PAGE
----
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How seriously do you take warnings about food contamination and pregnancy?

Posted by on Feb. 27, 2014 at 9:04 AM
  • 19 Replies

Scary Tainted Cheese Is Making Moms & Their Babies Sick

by Adriana Velez

mexican cheeseYou know how doctors are always advising pregnant women not to eat soft cheese because if it's contaminated, it could cross the placenta? Fans of soft cheese are always quick to point out that incidents of food poisoning from cheese are actually quite rare ... -ish. Oh, by the way, I'm one of those people. But a recent food poisoning story is making me reconsider. Eight people have recently become ill from cheese contaminated with listeria. One of those people died. Of the illnesses, there are two pairs of mothers and newborns, plus a third newborn. In all three cases, it appears the newborns were exposed to the listeria in the womb.

The Centers for Disease Control (CDC) isn't saying whether it was one of the newborn babies who died. But regardless, it's enough to know the babies were ill enough to be admitted to a hospital. And I think we all know a newborn is going to have a harder time fighting off bacterial contamination than a healthy adult will. Should this one incident make pregnant women take the risk of listeria from contaminated foods more seriously?

According to the CDC, about 14 percent of cases of listeria contamination happen during pregnancy. Pregnant women are about 10 times more likely to become ill from listeria contamination than the general population. That means it's not just the baby you have to worry about (though contamination puts you at risk of miscarriage and early delivery); being pregnant makes you more vulnerable to contamination as well.

The list of foods commonly associated with listeria include under-cooked hot dogs, cold cuts, cured sausage, smoked seafood, store-made salads with ham, chicken, or seafood, raw vegetables, and yes -- soft cheeses made from unpasteurized/raw milk.

Wait, raw vegetables, too? Oy vey.

If you're concerned about food contamination and pregnancy, you should definitely consult your doctor. Nearly every OB/GYN and midwife has lists of foods you shouldn't eat and strong opinions about what's safe and what is not. When I was pregnant, I took the warnings lightly -- and I was lucky. But if I were to do it over again, I think I'd be more cautious this time.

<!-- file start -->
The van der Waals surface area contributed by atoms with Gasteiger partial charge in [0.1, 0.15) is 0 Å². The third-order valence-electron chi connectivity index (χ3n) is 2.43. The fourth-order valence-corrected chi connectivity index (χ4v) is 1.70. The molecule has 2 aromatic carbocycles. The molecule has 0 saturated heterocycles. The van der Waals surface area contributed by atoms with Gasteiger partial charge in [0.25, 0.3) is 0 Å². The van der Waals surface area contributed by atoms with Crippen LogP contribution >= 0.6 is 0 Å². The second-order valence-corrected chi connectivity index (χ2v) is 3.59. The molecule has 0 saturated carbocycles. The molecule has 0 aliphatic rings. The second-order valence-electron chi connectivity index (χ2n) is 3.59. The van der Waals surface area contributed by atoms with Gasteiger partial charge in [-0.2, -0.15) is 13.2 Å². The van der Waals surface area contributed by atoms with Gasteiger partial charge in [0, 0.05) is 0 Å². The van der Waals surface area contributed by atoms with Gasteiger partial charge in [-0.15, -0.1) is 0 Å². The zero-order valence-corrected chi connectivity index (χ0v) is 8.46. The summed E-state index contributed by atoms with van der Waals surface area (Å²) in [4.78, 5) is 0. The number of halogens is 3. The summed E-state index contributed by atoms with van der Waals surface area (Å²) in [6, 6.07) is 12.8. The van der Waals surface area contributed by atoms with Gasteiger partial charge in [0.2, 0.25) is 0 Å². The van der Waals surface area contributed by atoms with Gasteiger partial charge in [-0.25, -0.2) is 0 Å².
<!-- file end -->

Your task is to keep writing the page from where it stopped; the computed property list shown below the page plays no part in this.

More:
How seriously do you take warnings about food contamination and pregnancy?

by on Feb. 27, 2014 at 9:04 AM
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Replies (1-10):
Bookwormy
by Platinum Member on Feb. 27, 2014 at 9:09 AM
when pregnant I took it all exceedingly seriously and did nothing I thought to be risky.
mysticatgal
by on Feb. 27, 2014 at 9:15 AM
I take it all seriously. There's other foods to eat and it's not that long a period of time. If it means giving my baby an extra chance then I'll do it.
LiveinJoy
by Namaste on Feb. 27, 2014 at 9:23 AM
I didn't take chances. I avoided caffeine, soft cheese and deli meats to name a few.
LoriAnn87
by Bronze Member on Feb. 27, 2014 at 9:24 AM

With both of my boys I do the food warnings very seriously because I didn't want anymore complications during my pregnanices.


jjames1990
by Member on Feb. 27, 2014 at 9:27 AM
DD is pregnant and she takes it very serious. She drives me nuts with it.
UpSheRises
by Platinum Member on Feb. 27, 2014 at 9:33 AM

I didn't take it very seriously and i don't know whether or not i would in my next pregnancy.

lga1965
by Ruby Member on Feb. 27, 2014 at 9:37 AM
1 mom liked this

 I had my kids in the late 60's and early 70's. Back then there were very few warnings. I knew I shouldn't drink but that was about the only thing. We didn't hear all the warnings about things such as bleu cheese dressing, etc. My kids were all healthy.  I used my own judgment. But really I think there is too much panic going on nowdays. I don't know how anyone can enjoy being pregnant!

stringtheory
by Gold Member on Feb. 27, 2014 at 9:39 AM
I did avoid cold meat and soft cheese with this last pregnancy - and sushi. All I had to do was heat up the meat to steaming and could eat it, soft cheeses are relatively easy to avoid. But it really is rare, even if cases make the news. I absolutely did not avoid raw veggies: salads, bell peppers and tomatoes particularly.
Why do people keep mentioning caffeine as though it is in the same category? That I didn't give up, doc said limit it.
oh, and I didn't get the deli meat warning when I was pregnant with my daughter 11 years ago...Subway was the only chain restaurant in my isolated town and I ate there practically every other day.
lizmarie1975
by Gold Member on Feb. 27, 2014 at 10:04 AM

I didn't completely avoid them. I drank one cup of coffee per day, instead of 2. I don't like unmelted cheese, texture thing. I only had deli meats once or twice during my pregnancies. Being pregnant through the hot summers meant that every once in a while, I heeded the call of Mr. Softee.

tanyainmizzou
by on Feb. 27, 2014 at 10:15 AM
I followed exactly what my doctor said because I didn't gain more than a few pounds because I was so incredibly sick. 90 minutes after my son was born, I sent my husband after sashimi, Stilton and crackers, a coke zero, and Hendrick's gin.

He also brought me tiramisu
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